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Spain to Issue Arrest Warrant for Catalan Leader Puigdemont

Madrid (AFP) – A judge in Madrid was set Friday to issue an EU arrest warrant for Catalonia’s deposed leader over his region’s tumultuous independence drive, in a move likely to take tensions to a new level in Spain’s worst political crisis in decades.

The warrant for Carles Puigdemont, who is holed up in Belgium, was expected a day after a Spanish judge threw a large chunk of Puigdemont’s axed regional government behind bars over their role in Catalonia’s secession push.

Students blocked roads and a railway line in Catalonia as demonstrators geared up for more protests after tens of thousands took to the streets on Thursday waving Catalan flags and chanting in anger over the detentions.

Puigdemont, 54, dismissed last week as Catalan president by Spain’s government, failed to show up on Thursday to be grilled by the judge over alleged sedition, rebellion and misuse of public funds, accusations he calls politically motivated.

Judge Carmen Lamela, who on Thursday had Puigdemont’s deputy Oriol Junqueras and seven other deposed regional ministers detained pending a potential trial, will issue the warrant “during the day Friday,” a judicial source told AFP.

Puigdemont’s Belgian lawyer Paul Bekaert, who in the past has helped Basque separatists militants challenge Spanish extradition requests, told Flemish television channel VRT on Thursday his client would appeal the move.

Puigdemont also said on Catalan TV from an undisclosed location that the situation “is no longer an internal Spanish affair” and called on the international community to wake up to the “danger”.

Scotland’s First Minister Nicola Sturgeon, who wants independence from Britain, said Friday the standoff “should be resolved democratically — not by the jailing of political opponents”.

But otherwise Puigdemont’s appeal for foreign sympathy is likely to fall on deaf ears, with the international community overwhelmingly so far backing the central government.

German Chancellor Angela Merkel‘s spokesman said Friday that “what is important to us is that the unity and constitutional order of Spain are maintained”.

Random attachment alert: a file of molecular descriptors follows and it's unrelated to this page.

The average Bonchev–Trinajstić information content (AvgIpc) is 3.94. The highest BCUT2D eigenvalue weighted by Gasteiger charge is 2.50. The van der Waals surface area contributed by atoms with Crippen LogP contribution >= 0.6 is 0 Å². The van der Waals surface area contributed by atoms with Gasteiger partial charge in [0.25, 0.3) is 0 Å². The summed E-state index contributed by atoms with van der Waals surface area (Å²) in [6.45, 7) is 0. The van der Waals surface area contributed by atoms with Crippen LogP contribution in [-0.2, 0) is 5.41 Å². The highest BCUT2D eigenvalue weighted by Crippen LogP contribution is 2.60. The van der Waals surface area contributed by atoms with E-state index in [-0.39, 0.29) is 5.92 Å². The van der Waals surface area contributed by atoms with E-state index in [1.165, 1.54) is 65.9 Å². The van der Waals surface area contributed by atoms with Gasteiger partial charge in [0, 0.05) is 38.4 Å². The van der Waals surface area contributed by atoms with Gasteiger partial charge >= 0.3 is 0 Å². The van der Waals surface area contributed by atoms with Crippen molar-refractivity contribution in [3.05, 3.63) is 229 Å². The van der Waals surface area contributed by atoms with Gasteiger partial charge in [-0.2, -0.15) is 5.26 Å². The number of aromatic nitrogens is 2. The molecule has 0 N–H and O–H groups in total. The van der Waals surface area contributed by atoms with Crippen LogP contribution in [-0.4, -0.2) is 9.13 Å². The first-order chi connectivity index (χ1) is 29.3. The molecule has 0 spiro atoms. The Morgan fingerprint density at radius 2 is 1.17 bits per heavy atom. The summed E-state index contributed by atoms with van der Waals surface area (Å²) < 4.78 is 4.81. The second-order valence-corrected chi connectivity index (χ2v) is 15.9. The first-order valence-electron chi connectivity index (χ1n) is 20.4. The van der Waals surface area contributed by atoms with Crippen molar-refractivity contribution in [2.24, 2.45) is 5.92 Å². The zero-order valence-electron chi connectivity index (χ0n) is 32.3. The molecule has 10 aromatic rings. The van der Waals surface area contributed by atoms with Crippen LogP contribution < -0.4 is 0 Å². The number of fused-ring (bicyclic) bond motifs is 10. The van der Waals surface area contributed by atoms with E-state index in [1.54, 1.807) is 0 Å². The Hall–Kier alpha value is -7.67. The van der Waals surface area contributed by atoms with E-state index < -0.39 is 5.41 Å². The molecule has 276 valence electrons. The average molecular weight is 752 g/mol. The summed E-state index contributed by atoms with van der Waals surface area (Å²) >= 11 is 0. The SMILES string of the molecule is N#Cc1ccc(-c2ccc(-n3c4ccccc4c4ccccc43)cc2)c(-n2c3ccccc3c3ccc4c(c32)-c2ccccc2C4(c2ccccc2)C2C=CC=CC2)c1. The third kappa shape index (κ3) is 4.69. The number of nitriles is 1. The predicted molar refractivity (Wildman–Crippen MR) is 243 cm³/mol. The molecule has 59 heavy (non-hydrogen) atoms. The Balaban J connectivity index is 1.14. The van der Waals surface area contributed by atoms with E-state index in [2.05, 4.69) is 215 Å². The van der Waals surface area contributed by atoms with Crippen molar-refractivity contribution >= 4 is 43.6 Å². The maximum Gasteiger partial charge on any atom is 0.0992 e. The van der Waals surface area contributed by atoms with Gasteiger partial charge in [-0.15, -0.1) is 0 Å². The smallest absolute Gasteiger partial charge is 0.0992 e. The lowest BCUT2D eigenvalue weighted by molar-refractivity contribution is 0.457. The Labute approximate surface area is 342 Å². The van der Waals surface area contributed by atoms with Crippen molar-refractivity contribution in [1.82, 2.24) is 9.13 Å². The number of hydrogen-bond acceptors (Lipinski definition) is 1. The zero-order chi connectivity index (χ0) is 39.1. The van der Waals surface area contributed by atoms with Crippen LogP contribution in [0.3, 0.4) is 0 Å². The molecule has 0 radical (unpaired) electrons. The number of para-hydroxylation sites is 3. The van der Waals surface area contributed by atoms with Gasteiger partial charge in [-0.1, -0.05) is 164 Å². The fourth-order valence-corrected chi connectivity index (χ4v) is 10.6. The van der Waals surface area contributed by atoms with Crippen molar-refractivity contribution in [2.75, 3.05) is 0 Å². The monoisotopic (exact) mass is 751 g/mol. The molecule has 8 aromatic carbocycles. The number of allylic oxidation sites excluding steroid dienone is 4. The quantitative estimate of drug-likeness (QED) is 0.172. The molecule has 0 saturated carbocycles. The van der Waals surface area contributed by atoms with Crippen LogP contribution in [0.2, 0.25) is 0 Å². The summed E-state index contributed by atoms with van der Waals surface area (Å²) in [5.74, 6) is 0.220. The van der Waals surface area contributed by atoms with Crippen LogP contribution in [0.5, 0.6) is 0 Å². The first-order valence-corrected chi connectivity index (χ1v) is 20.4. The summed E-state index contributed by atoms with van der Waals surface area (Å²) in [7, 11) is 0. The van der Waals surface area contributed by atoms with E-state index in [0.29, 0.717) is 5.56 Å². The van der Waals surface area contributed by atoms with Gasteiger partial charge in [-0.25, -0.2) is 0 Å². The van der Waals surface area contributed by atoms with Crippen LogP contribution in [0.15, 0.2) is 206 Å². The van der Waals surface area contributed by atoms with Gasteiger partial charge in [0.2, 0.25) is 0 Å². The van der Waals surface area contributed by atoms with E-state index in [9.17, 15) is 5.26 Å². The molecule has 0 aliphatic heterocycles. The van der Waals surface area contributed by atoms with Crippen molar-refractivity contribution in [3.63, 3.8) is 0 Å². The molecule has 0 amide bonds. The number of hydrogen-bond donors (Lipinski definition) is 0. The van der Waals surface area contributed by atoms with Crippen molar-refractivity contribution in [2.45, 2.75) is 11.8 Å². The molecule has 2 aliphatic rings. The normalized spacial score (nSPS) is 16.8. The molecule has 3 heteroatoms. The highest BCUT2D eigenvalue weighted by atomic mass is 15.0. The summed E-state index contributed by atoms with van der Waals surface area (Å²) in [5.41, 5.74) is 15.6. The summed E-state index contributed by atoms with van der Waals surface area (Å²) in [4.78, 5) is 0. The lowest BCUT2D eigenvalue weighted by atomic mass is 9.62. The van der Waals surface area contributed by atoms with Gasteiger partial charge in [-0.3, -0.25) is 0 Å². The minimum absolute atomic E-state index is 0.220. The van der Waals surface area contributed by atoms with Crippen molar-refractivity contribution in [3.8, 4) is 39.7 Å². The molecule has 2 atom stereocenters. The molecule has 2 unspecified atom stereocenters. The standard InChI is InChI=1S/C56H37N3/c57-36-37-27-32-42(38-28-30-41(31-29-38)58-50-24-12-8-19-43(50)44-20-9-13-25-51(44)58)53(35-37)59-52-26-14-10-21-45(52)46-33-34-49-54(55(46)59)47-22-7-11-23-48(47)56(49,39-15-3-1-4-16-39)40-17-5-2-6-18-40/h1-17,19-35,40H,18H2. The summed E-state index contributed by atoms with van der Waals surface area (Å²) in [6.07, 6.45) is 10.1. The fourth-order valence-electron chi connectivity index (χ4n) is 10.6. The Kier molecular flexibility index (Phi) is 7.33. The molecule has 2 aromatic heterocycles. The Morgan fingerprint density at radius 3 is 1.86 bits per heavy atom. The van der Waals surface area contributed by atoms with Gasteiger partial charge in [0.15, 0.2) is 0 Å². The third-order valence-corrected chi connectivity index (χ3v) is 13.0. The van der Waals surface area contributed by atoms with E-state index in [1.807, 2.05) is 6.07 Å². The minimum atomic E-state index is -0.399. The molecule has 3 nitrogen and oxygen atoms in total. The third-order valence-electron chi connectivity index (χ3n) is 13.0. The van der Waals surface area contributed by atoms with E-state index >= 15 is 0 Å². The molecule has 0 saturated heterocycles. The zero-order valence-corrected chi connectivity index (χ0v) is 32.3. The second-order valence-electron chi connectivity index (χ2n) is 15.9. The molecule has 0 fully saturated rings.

A European Commission spokeswoman said the warrant for Puigdemont “is a matter entirely for the judicial authorities whose independence we respect fully.”

– ‘Dictatorship not justice’ –

Late Thursday, as television footage showed images of police vans with flashing blue lights driving Puigdemont’s former ministers to different prisons, Catalans took to the streets in anger and disbelief.

About 20,000 people, according to police, demonstrated in the regional capital Barcelona, while others gathered across the region.

They held up mobile phones like candles, waved separatist flags — red and yellow stripes with a white star — and chanted “Free political prisoners” and “This isn’t justice but dictatorship”.

“There are political prisoners! This exacerbates things but this will also open the eyes of lots of people in Europe as well as in Catalonia,” retiree Josep Manel Boix, 63, told AFP.

“The Spanish state is a failed state, a state that has failed democratically,” Catalan lawmaker Marta Rovira said in Madrid, fighting back tears. “I’m convinced we won’t surrender, we won’t, we will fight until the end.”

“We are one step from the abyss,” Catalan daily La Vanguardia said in an editorial.

The campaign for the December 21 election in Catalonia, called by Prime Minister Mariano Rajoy when Spain moved to impose direct rule in the wealthy region, “faces the serious risk of catching fire”.

– Boycotting in Belgium –

A total of 20 people including Puigdemont, Junqueras and the Catalan parliament speaker had been summoned for questioning on Thursday.

Puigdemont and four others thought to be with him in Belgium — likely also the subject of a warrant — failed to turn up.

Bekaert said his client did not see the climate as “conducive to testifying”.

In her ruling, Lamela said she had ordered preventive detention because of the danger they might abscond like Puigdemont.

Catalan demands for independence date back centuries but have surged in recent years, in part due to a difficult economic situation compounded by corruption.

The crisis escalated over the staging of a Catalan independence referendum on October 1 despite a court ban. Spanish police tried and failed to stop it, in some cases firing rubber bullets.

A declaration of independence by the Catalan parliament followed last Friday, but Rajoy responded by dismissing the regional government, imposing direct rule on Catalonia and calling the December election.

The 7.5 million people of Catalonia, which until this week had considerable autonomy, are fiercely proud of their language and culture but are in fact deeply divided about independence, polls indicate.

Spain’s central bank warned Thursday of a possible recession in Catalonia. Statistics on Friday showed a higher-than-usual rise in unemployment in October, and Barcelona hotel bookings are down.

Close to 2,000 firms have moved their legal headquarters outside Catalonia, helped by Spain last month tweaking the law making it easier to do so, separatists complain.

There are signs of growing divisions among separatists, with many unhappy with Puigdemont.

Peter Ceretti at the Economist Intelligence Unit said there is a “serious risk” that pro-independence parties will win the December election, with the ministers in prison “important propaganda”.

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